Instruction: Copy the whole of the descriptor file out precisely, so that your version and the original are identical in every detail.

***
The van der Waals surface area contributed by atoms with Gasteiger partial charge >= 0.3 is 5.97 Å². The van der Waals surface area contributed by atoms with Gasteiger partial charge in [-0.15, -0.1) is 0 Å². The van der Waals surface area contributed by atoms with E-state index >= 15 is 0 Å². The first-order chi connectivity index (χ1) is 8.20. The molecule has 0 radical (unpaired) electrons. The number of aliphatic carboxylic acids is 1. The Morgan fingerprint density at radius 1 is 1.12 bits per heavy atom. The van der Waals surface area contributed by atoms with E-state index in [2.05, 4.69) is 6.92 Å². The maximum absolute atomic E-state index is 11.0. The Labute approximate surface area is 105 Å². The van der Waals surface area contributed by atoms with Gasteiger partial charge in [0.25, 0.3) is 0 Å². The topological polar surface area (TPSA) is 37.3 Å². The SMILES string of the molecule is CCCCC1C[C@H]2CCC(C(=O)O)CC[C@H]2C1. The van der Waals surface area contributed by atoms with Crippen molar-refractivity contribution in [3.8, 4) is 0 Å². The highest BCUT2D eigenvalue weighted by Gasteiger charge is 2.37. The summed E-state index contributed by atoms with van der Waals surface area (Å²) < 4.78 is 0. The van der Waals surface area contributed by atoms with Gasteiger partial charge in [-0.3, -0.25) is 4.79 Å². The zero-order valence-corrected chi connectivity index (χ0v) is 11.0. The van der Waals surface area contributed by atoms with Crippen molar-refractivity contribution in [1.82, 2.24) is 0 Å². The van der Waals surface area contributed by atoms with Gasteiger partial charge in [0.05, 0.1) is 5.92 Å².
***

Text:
The van der Waals surface area contributed by atoms with Gasteiger partial charge >= 0.3 is 5.97 Å². The van der Waals surface area contributed by atoms with Gasteiger partial charge in [-0.15, -0.1) is 0 Å². The van der Waals surface area contributed by atoms with E-state index >= 15 is 0 Å². The first-order chi connectivity index (χ1) is 8.20. The molecule has 0 radical (unpaired) electrons. The number of aliphatic carboxylic acids is 1. The Morgan fingerprint density at radius 1 is 1.12 bits per heavy atom. The van der Waals surface area contributed by atoms with E-state index in [2.05, 4.69) is 6.92 Å². The maximum absolute atomic E-state index is 11.0. The Labute approximate surface area is 105 Å². The van der Waals surface area contributed by atoms with Gasteiger partial charge in [0.25, 0.3) is 0 Å². The topological polar surface area (TPSA) is 37.3 Å². The SMILES string of the molecule is CCCCC1C[C@H]2CCC(C(=O)O)CC[C@H]2C1. The van der Waals surface area contributed by atoms with Crippen molar-refractivity contribution in [3.8, 4) is 0 Å². The highest BCUT2D eigenvalue weighted by Gasteiger charge is 2.37. The summed E-state index contributed by atoms with van der Waals surface area (Å²) < 4.78 is 0. The van der Waals surface area contributed by atoms with Gasteiger partial charge in [-0.3, -0.25) is 4.79 Å². The zero-order valence-corrected chi connectivity index (χ0v) is 11.0. The van der Waals surface area contributed by atoms with Crippen molar-refractivity contribution in [1.82, 2.24) is 0 Å². The van der Waals surface area contributed by atoms with Gasteiger partial charge in [0.05, 0.1) is 5.92 Å².